Shirwell - a North Devon Village

Natural History

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Natural History of Shirwell Wildlife

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Shirwell Village

Shirwell is surrounded by pasture and small woods.  There is a traditional raised hedge in the foreground of this photo. The village is on the edge of Exmoor, and fairly close to the North Devon coast. The countryside around is mostly woodland, open pasture and moorland, and the grounds of Arlington Court close by are managed to encourage wildlife.

Ancient raised hedges surround all the lanes, and primroses, sheepsbit scabious and wild strawberry plants thrive on their steep sides. Although beech is a traditional Devon hedging tree, many of the Shirwell hedges are largely composed of hawthorn, blackthorn, hazel and even some holly.

Red deer and buzzards can often be seen, and despite the local cats there is a good population of smaller birds. Some of the higher fields around the village support larks, and walking through the fields when the larks are singing high all around and above you is a fantastic experience.

There are a number of foxes about, though you will be lucky to spot a rural fox. However, Shirwell has recently been visited by a fox who is anything but rural in his habits: he has been known to steal wellington boots and plastic garden ornaments. He is probably a tame urban fox which someone has illicitly decided to relocate.

On wet nights, the roads are often scattered with common toads out after slugs and snails. They may appear ugly from a distance, but have gorgeous amber eyes.

A pair of buzzards have nested for a good while in the small wood next to Shirwell Mill - you can't mistake them for any other bird, with their very wide 'fingered' wings and distinctive circling.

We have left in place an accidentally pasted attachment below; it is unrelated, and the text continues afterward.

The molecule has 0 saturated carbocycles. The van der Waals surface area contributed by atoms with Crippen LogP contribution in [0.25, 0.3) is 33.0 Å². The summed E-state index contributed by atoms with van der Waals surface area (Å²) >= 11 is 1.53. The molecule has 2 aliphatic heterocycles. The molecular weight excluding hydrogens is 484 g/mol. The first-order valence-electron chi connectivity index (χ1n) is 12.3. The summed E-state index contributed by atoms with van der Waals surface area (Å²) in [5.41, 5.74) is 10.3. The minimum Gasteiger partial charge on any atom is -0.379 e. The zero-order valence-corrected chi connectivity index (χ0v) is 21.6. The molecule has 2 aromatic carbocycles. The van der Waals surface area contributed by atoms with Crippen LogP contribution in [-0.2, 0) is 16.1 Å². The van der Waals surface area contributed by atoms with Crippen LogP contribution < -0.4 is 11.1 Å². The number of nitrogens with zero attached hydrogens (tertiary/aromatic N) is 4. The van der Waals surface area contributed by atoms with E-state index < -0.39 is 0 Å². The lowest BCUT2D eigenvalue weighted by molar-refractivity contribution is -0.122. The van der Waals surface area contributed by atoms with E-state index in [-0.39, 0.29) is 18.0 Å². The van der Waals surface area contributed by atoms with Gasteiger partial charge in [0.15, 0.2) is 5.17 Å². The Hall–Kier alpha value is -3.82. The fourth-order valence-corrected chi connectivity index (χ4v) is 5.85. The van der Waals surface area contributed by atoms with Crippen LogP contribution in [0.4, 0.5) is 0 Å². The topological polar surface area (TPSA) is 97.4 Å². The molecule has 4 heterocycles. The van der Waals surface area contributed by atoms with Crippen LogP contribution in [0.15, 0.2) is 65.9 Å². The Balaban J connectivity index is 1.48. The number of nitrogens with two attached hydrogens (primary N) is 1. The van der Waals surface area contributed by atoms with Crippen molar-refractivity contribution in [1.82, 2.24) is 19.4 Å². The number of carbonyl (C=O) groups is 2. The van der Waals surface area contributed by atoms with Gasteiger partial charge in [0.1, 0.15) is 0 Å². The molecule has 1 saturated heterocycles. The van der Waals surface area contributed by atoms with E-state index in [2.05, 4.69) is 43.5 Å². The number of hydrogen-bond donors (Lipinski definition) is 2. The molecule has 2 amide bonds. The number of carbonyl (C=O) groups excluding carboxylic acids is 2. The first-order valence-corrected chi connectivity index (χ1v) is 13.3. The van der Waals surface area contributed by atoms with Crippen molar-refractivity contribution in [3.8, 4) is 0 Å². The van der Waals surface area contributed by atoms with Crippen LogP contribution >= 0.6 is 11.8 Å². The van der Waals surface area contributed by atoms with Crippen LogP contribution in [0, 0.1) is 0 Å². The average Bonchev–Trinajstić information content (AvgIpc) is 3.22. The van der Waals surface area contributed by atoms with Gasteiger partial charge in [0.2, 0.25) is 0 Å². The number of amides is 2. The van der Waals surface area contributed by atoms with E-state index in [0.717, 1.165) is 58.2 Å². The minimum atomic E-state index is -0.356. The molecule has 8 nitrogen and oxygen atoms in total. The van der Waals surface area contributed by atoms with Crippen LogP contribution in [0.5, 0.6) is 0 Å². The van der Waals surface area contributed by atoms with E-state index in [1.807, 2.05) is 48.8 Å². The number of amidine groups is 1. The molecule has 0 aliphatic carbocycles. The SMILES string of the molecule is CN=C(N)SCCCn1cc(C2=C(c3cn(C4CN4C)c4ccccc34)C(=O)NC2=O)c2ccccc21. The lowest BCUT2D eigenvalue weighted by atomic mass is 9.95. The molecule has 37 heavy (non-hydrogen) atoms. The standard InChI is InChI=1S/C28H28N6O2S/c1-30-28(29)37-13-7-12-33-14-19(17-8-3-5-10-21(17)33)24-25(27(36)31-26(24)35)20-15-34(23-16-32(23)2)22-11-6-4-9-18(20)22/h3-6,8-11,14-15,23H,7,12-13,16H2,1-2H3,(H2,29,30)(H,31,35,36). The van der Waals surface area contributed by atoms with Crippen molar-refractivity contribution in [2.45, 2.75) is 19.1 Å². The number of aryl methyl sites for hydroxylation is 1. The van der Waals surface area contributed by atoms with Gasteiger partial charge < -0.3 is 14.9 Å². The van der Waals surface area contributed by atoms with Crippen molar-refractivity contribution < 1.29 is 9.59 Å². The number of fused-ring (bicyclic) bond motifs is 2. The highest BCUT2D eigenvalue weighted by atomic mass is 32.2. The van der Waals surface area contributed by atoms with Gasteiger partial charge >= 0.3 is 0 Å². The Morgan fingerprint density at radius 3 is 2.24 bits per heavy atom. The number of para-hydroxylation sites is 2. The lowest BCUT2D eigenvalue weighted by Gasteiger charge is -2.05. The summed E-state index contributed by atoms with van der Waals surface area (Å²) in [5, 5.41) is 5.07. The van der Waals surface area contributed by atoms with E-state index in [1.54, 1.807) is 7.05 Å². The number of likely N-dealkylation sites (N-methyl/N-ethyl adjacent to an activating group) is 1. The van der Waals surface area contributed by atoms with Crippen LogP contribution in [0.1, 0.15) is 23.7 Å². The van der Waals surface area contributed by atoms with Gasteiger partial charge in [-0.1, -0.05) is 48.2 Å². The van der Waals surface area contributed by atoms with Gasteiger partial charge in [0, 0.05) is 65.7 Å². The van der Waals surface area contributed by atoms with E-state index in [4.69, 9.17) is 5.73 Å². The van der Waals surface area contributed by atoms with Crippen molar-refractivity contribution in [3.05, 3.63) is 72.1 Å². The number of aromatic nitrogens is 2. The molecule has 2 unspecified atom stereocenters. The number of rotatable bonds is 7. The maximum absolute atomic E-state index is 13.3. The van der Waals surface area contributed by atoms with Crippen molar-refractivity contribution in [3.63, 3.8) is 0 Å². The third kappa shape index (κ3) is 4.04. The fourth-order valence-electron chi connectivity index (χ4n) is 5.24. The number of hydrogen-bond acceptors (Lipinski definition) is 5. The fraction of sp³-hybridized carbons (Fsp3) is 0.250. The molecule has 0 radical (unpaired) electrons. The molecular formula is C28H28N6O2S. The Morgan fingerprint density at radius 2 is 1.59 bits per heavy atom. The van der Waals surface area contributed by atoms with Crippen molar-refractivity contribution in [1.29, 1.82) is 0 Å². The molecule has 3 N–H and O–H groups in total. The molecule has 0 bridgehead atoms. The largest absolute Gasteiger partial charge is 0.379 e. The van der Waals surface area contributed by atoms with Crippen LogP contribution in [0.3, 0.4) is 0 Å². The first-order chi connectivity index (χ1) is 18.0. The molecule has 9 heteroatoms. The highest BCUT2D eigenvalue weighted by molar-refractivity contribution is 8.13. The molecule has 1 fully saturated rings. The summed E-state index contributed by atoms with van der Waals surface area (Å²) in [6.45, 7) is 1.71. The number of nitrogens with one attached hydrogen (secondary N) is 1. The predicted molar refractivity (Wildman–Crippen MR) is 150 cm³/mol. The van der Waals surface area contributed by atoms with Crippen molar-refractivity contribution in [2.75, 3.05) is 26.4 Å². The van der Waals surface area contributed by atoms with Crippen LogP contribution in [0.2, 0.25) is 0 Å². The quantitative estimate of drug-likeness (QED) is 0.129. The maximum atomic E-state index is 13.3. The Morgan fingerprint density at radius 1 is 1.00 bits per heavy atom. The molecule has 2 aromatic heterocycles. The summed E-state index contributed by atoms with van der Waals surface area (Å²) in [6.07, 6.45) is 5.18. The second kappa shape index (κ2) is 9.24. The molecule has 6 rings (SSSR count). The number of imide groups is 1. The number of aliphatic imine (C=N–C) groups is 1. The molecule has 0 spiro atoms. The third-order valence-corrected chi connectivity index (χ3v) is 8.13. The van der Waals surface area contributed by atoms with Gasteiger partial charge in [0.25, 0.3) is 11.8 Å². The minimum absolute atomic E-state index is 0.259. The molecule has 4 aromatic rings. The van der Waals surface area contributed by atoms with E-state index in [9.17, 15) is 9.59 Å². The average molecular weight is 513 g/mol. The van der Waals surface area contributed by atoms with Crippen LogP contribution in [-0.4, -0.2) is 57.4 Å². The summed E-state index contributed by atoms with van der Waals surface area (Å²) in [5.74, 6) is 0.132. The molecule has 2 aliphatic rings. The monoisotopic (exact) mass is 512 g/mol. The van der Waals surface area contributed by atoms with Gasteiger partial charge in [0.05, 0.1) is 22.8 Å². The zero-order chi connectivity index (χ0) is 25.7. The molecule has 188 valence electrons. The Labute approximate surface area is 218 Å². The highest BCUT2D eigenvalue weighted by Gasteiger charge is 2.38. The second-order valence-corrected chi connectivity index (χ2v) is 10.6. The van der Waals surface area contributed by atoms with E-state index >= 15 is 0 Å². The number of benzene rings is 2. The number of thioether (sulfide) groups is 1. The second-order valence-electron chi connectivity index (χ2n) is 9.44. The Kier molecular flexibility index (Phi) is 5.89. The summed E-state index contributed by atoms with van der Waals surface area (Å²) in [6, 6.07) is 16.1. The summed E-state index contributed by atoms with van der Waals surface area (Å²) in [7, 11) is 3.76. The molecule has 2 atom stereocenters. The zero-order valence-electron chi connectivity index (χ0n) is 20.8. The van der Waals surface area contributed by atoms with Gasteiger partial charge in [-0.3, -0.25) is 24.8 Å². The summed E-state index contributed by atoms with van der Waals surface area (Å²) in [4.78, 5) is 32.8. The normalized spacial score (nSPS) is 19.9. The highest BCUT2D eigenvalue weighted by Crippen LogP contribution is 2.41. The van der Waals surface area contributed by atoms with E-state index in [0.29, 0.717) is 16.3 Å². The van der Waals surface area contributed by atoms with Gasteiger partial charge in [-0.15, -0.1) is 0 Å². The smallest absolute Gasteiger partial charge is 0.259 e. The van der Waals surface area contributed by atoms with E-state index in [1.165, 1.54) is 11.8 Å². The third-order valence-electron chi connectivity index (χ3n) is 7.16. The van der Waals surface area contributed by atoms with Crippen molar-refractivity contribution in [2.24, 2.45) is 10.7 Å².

The Exmoor Beast

The Exmoor Beast The most famous element of the wildlife of North Devon is perhaps the Exmoor Beast. The Beast has been seen in the Shirwell area several times, and has been described as a big cat, perhaps a black panther, though puma, leopard, and lynx have also been suggested.

Sheep on Exmoor have been attacked by a mystery animal. Though some think this could have been dogs, markings on some of the bodies suggest the activities of a big cat. There have also been many eyewitness reports, which appear to describe several different animals. Some smaller exotic cats have been shot in the area, but so far nothing large enough to bring down a sheep.

It was originally thought that the presence of big cats on Exmoor might be explained by the presence of pets which were released when the keeping of large cats by private individuals was regulated in the 1970s. However, any animals released then would be dead by now, so some believe that the released animals managed to establish a breeding colony.(There have been claims that cubs have been seen). It is also possible thatthere have been further releases or escapes from zoos or people keeping big cats illicitly. However another view is that there is a native breed of large cats, previously unknown in the UK, roaming the moors. This does not seem a very likely theory, however!

One theory says that the Beast has a regular yearly migration pattern which takes it through Shirwell.

Find out more about the Exmoor Beast and other British Big Cats.

Arlington Court

Arlington Court was left to the National Trust by Rosalie Chichester, an early conservationistThe Arlington estate is next door to Shirwell. It has some impressive ancient woodland as well as newer beech and sweet chestnut plantations. It's particularly remarkable for unusual lichens on the trees. For those who prefer the spectacular,there are bluebell woods.

The heronry on the far side of the estate is well worth a visit even if you aren't a dedicated birdwatcher. The herons are very noisy in spring and you can hear them croaking and rearranging branches to suit themselves from a good distance away. The farms further away from the main house towards Loxhore and Shirwell are good places to see red deer, if you are lucky, and there is a hide for more serious birdwatching. At the right time of year, look out for frogs around the upper pond near the stables.

The house is also worth a visit, though it is rather pricy to go in. It has been less 'National Trustified' than some places. Many of Rosalie Chichester's great collections are still there, including a complete set of models of the 'little ships' from the battle of Dunkirk. If you are feeling cheap, just go round the grounds: they are large enough to keep you busy for some time. Oh, and the Tearoom and restaurant are all right, though not as good as Cotehele.